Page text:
The Federal Open Market Committee adjourns from its two-day meeting at 2:15 P.M. ET today.
Markets expect the Fed to lower the Fed Funds Rate by 0.250 percent in its press release but it’s not what the Fed does that matters to economy right now.
It’s what the Fed says.
If the Fed states that future rate cuts are needed to stabilize the economy, mortgage rates should rise because rate cuts tend to create inflation. Inflation is the enemy of mortgage rates.
By contrast, if the Fed states that it will “pause” before making additional rate cuts (or hikes), mortgage rates should fall.
We’ll dissect the message in full late this afternoon but the most important message to remember is this:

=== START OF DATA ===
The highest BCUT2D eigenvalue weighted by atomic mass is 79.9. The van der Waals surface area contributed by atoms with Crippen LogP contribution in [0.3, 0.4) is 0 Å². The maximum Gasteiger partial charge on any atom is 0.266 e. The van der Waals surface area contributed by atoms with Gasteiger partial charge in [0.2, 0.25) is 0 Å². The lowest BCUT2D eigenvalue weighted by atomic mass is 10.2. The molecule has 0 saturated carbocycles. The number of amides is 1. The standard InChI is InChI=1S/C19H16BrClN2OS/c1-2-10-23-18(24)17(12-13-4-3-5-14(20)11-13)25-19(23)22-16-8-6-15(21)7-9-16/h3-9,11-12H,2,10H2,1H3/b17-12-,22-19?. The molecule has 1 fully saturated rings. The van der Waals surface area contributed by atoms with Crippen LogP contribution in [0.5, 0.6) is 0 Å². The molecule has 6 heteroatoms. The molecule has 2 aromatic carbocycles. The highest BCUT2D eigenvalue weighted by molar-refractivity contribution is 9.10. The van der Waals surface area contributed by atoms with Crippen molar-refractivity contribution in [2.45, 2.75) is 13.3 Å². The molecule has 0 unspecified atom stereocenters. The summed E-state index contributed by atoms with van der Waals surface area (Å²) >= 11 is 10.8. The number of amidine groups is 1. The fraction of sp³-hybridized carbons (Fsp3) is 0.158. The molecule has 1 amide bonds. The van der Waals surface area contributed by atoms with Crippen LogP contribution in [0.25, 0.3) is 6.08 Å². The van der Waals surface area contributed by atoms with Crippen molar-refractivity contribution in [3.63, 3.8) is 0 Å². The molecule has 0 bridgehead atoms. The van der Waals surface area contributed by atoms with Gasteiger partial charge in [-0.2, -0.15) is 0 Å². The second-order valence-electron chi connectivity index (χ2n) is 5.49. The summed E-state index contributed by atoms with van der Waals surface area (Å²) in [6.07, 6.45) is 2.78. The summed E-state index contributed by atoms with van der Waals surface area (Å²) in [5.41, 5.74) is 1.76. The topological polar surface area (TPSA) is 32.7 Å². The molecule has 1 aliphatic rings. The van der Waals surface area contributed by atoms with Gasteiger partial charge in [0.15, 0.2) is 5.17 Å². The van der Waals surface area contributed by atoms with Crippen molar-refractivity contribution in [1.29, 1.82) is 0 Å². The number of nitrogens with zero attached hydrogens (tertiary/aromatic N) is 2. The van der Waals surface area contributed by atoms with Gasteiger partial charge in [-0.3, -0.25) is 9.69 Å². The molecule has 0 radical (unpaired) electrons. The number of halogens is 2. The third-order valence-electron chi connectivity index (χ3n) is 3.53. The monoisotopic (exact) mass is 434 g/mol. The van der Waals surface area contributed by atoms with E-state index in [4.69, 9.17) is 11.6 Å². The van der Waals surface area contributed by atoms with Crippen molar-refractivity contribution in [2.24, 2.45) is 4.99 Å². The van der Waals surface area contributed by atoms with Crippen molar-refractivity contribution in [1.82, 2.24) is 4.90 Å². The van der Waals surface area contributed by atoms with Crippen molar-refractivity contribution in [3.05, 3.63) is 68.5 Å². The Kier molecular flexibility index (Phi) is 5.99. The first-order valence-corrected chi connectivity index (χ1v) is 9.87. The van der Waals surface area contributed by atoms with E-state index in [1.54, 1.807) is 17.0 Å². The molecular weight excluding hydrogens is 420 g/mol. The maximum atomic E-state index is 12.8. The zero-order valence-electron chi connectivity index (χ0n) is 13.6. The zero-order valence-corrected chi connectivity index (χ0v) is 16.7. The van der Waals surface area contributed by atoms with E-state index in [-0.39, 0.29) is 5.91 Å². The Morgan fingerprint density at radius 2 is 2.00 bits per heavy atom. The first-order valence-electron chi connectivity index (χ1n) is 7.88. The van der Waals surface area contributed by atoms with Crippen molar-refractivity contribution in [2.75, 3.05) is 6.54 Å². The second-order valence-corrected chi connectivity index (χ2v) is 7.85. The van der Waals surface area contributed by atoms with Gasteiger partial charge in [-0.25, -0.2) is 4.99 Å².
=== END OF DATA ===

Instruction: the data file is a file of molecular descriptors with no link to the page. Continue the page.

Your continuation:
The Federal Reserve does not directly control mortgage rates.
The Fed only controls the Fed Funds Rate, the interest rate on a very specific type of loan made from one bank to another. The Fed Funds Rate, however, is directly related to a consumer-focused interest rate called Prime Rate.
Prime Rate is the basis of interest rates on credit cards and home equity lines of credit.
If the Federal Open Market Committee votes to lower the Fed Funds Rate by a quarter-percent, it means that the interest rate on Americans’ collective credit card and home equity line debt will fall by a quarter-percent, too.